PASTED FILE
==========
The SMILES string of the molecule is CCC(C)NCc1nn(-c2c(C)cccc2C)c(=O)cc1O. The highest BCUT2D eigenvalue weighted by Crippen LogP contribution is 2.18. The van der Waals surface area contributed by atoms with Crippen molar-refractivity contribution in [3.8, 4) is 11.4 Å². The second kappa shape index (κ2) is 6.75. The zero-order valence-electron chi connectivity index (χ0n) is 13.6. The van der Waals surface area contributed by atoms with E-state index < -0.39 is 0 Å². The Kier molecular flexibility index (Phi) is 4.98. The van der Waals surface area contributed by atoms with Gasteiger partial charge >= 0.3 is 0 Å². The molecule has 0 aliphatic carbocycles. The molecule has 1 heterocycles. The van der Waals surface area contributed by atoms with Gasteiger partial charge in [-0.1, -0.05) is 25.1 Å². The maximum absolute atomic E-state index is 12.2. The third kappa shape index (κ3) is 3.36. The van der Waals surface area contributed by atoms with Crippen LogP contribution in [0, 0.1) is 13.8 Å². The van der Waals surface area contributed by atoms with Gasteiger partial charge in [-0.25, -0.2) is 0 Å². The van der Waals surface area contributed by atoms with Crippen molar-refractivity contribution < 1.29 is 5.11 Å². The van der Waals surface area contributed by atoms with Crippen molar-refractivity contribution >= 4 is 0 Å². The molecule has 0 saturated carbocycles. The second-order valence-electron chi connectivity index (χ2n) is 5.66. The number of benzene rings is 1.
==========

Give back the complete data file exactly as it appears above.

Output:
The SMILES string of the molecule is CCC(C)NCc1nn(-c2c(C)cccc2C)c(=O)cc1O. The highest BCUT2D eigenvalue weighted by Crippen LogP contribution is 2.18. The van der Waals surface area contributed by atoms with Crippen molar-refractivity contribution in [3.8, 4) is 11.4 Å². The second kappa shape index (κ2) is 6.75. The zero-order valence-electron chi connectivity index (χ0n) is 13.6. The van der Waals surface area contributed by atoms with E-state index < -0.39 is 0 Å². The Kier molecular flexibility index (Phi) is 4.98. The van der Waals surface area contributed by atoms with Gasteiger partial charge >= 0.3 is 0 Å². The molecule has 0 aliphatic carbocycles. The molecule has 1 heterocycles. The van der Waals surface area contributed by atoms with Gasteiger partial charge in [-0.1, -0.05) is 25.1 Å². The maximum absolute atomic E-state index is 12.2. The third kappa shape index (κ3) is 3.36. The van der Waals surface area contributed by atoms with Crippen LogP contribution in [0, 0.1) is 13.8 Å². The van der Waals surface area contributed by atoms with Gasteiger partial charge in [-0.25, -0.2) is 0 Å². The van der Waals surface area contributed by atoms with Crippen molar-refractivity contribution < 1.29 is 5.11 Å². The van der Waals surface area contributed by atoms with Crippen molar-refractivity contribution >= 4 is 0 Å². The molecule has 0 saturated carbocycles. The second-order valence-electron chi connectivity index (χ2n) is 5.66. The number of benzene rings is 1.